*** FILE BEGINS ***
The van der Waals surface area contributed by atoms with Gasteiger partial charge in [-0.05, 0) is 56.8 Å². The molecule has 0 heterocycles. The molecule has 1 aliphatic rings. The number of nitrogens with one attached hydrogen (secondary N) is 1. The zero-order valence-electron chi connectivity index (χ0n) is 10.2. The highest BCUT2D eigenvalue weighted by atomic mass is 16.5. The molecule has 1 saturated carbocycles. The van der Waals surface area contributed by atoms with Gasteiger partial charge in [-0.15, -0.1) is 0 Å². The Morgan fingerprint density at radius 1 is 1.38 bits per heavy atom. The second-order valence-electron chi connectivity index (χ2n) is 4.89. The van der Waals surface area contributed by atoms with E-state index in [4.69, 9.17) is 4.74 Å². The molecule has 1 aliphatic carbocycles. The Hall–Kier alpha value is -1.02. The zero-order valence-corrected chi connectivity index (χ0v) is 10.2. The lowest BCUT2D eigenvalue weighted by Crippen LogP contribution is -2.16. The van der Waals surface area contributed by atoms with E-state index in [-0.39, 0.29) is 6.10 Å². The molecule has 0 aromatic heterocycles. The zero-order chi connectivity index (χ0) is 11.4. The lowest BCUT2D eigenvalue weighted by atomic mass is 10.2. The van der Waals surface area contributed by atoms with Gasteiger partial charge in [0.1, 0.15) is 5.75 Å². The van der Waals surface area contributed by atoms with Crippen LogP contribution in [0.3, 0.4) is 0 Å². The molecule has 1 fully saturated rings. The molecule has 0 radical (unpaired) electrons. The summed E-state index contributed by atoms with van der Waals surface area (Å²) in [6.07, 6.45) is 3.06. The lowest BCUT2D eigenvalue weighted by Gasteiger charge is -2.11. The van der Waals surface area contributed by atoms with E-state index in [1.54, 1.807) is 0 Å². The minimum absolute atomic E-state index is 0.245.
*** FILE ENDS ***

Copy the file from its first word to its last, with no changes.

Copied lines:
The van der Waals surface area contributed by atoms with Gasteiger partial charge in [-0.05, 0) is 56.8 Å². The molecule has 0 heterocycles. The molecule has 1 aliphatic rings. The number of nitrogens with one attached hydrogen (secondary N) is 1. The zero-order valence-electron chi connectivity index (χ0n) is 10.2. The highest BCUT2D eigenvalue weighted by atomic mass is 16.5. The molecule has 1 saturated carbocycles. The van der Waals surface area contributed by atoms with Gasteiger partial charge in [-0.15, -0.1) is 0 Å². The Morgan fingerprint density at radius 1 is 1.38 bits per heavy atom. The second-order valence-electron chi connectivity index (χ2n) is 4.89. The van der Waals surface area contributed by atoms with E-state index in [4.69, 9.17) is 4.74 Å². The molecule has 1 aliphatic carbocycles. The Hall–Kier alpha value is -1.02. The zero-order valence-corrected chi connectivity index (χ0v) is 10.2. The lowest BCUT2D eigenvalue weighted by Crippen LogP contribution is -2.16. The van der Waals surface area contributed by atoms with E-state index in [-0.39, 0.29) is 6.10 Å². The molecule has 0 aromatic heterocycles. The zero-order chi connectivity index (χ0) is 11.4. The lowest BCUT2D eigenvalue weighted by atomic mass is 10.2. The van der Waals surface area contributed by atoms with Gasteiger partial charge in [0.1, 0.15) is 5.75 Å². The van der Waals surface area contributed by atoms with Crippen LogP contribution in [0.3, 0.4) is 0 Å². The molecule has 1 fully saturated rings. The molecule has 0 radical (unpaired) electrons. The summed E-state index contributed by atoms with van der Waals surface area (Å²) in [6.07, 6.45) is 3.06. The lowest BCUT2D eigenvalue weighted by Gasteiger charge is -2.11. The van der Waals surface area contributed by atoms with E-state index in [1.54, 1.807) is 0 Å². The minimum absolute atomic E-state index is 0.245.